Miners face rise in black lung as bosses reap profits

By Brian Williams
October 2, 2023

Black lung, a devastating and often fatal disease caused by prolonged exposure to dust that scars lung tissue, has been on the rise among coal miners over the past two decades, as the bosses’ drive for profits comes at the expense of miners’ health conditions and lives. A big cause of this is the huge amounts of silica dust generated by digging through layers of sandstone to gain access to seams of coal. 

Silica dust is 20 times more toxic than coal dust and causes severe forms of black lung after just a few years of exposure. Silica dust particles are so fine that respirators can fail to capture them and they get imbedded in miners’ lungs. 

About one in five miners in the Central Appalachia coalfields of West Virginia, Kentucky and Virginia have black lung, the National Institute for Occupational Safety and Health reports. Miners and their union — the United Mine Workers of America — virtually eliminated black lung in the 1970s. Some 40,000 miners in West Virginia walked out of the mines in 1969, in a wildcat strike backed by the newly formed Black Lung Association. They forced the state legislature to pass a bill ordering coal bosses to pay compensation for black lung. Clinics were set up all over Appalachia. 

The action inspired thousands of miners to rise up and take back their union, overthrowing the corrupt Tony Boyle regime. The union then fought to establish union safety committees in the mines, gaining the power to shut down production to enforce safe working conditions. Incidents of black lung declined more than 90% from the 1970s to mid-1990s.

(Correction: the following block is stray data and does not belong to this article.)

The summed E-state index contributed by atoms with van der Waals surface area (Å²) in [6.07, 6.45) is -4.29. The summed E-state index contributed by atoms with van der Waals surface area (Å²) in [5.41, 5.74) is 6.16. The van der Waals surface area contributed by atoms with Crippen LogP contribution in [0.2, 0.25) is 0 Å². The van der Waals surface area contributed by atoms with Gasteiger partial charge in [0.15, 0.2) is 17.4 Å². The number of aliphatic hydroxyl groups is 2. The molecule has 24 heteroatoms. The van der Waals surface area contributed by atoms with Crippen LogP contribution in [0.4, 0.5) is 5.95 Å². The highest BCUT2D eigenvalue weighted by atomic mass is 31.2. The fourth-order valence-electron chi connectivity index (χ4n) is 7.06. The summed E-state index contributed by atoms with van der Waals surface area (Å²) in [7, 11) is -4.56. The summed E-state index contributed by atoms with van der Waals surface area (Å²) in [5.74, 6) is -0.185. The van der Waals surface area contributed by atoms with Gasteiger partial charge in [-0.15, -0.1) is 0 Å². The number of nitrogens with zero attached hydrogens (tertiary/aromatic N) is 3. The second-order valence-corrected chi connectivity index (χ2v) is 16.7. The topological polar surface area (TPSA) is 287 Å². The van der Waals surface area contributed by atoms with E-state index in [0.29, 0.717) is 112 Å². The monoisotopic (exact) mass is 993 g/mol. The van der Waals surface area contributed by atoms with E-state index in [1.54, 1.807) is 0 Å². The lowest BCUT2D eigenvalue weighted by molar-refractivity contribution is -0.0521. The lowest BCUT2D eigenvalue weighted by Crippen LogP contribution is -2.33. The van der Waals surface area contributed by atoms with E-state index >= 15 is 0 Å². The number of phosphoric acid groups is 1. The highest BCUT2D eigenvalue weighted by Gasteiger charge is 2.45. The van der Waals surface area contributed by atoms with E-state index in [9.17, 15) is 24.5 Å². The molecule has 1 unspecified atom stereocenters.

Since then, part of a long retreat of the labor movement that is now at an end, coal bosses have been able to greatly increase the number of nonunion mines. There they run production with fewer miners working longer hours with greater exposure to the dust. And black lung has had a resurgence. 

Under pressure from the union, the federal Mine Safety and Health Administration proposed a new rule this summer to cut the amount of silica dust that miners can be exposed to in an eight-hour shift by half — from 100 to 50 micrograms per cubic meter. As far back as 1974, on the heels of the big struggles waged by union miners in the coalfields, the change had been recommended by the Centers for Disease Control and Prevention. 

“At long last, there is a proposed rule to limit the level of silica dust in mines,” said United Mine Workers President Cecil Roberts in a statement issued June 30. “Workers in other industries have long been protected from excessive exposure to silica dust, but miners were not, even though they work in an environment where silica dust is encountered daily.” 

In a public hearing in Beaver, West Virginia, Aug. 10, miners discussed the proposed rule and their experiences being asked by company officials to help falsify samples to evade penalties.

“I’ve got 30 years of experience. I know the tricks and how they operate,” miner Terry Lilly testified at the hearing. He has black lung, with just 40% lung capacity. “If we can stop this, we can save some lives.” 

At a black lung testing center in Oak Hill, West Virginia, at the end of August, Kevin Weikle, 34, found out he has already developed reduced lung capacity from progressive massive fibrosis, an aggressive form of black lung that affects younger miners. “It never crossed my mind that I’d be like this at 34,” he told the hearing. 

Regulations by themselves accomplish little. It will take a renewed fight by the miners and their union, backed by active solidarity from the labor movement, to enforce the proposed new lower silica dust levels, and to reimpose union-run safety committees with the power to shut production.